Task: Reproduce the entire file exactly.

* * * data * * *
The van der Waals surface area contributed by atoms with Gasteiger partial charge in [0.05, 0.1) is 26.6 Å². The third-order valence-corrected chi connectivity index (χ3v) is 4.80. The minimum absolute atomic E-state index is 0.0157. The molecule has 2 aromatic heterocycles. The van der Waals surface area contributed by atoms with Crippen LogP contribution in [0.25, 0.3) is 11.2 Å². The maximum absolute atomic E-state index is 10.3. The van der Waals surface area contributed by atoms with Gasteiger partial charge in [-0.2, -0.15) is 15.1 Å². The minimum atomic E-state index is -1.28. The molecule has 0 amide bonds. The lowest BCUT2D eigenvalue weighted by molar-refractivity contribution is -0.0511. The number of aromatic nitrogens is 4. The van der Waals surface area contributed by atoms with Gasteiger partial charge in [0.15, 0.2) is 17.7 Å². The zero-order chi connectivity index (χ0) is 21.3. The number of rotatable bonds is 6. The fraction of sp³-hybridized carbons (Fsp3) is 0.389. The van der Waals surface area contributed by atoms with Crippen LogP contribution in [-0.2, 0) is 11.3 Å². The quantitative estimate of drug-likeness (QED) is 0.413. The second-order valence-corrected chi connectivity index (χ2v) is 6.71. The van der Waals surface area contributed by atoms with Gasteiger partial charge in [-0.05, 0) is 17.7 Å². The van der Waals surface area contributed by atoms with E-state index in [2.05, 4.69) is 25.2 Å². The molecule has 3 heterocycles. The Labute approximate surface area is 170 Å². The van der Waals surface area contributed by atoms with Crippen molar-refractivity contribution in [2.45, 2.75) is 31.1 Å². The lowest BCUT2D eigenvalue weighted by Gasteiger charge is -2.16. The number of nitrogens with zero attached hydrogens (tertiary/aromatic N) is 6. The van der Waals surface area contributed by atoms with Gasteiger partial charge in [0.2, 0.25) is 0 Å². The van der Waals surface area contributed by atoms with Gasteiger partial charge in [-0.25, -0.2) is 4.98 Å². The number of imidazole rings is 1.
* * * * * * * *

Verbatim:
The van der Waals surface area contributed by atoms with Gasteiger partial charge in [0.05, 0.1) is 26.6 Å². The third-order valence-corrected chi connectivity index (χ3v) is 4.80. The minimum absolute atomic E-state index is 0.0157. The molecule has 2 aromatic heterocycles. The van der Waals surface area contributed by atoms with Crippen LogP contribution in [0.25, 0.3) is 11.2 Å². The maximum absolute atomic E-state index is 10.3. The van der Waals surface area contributed by atoms with Gasteiger partial charge in [-0.2, -0.15) is 15.1 Å². The minimum atomic E-state index is -1.28. The molecule has 0 amide bonds. The lowest BCUT2D eigenvalue weighted by molar-refractivity contribution is -0.0511. The number of aromatic nitrogens is 4. The van der Waals surface area contributed by atoms with Gasteiger partial charge in [0.15, 0.2) is 17.7 Å². The zero-order chi connectivity index (χ0) is 21.3. The number of rotatable bonds is 6. The fraction of sp³-hybridized carbons (Fsp3) is 0.389. The van der Waals surface area contributed by atoms with Crippen LogP contribution in [-0.2, 0) is 11.3 Å². The quantitative estimate of drug-likeness (QED) is 0.413. The second-order valence-corrected chi connectivity index (χ2v) is 6.71. The van der Waals surface area contributed by atoms with Gasteiger partial charge in [-0.05, 0) is 17.7 Å². The van der Waals surface area contributed by atoms with E-state index in [2.05, 4.69) is 25.2 Å². The molecule has 3 heterocycles. The Labute approximate surface area is 170 Å². The van der Waals surface area contributed by atoms with Crippen molar-refractivity contribution in [2.45, 2.75) is 31.1 Å². The lowest BCUT2D eigenvalue weighted by Gasteiger charge is -2.16. The number of nitrogens with zero attached hydrogens (tertiary/aromatic N) is 6. The van der Waals surface area contributed by atoms with Gasteiger partial charge in [0.2, 0.25) is 0 Å². The van der Waals surface area contributed by atoms with Gasteiger partial charge in [-0.25, -0.2) is 4.98 Å². The number of imidazole rings is 1.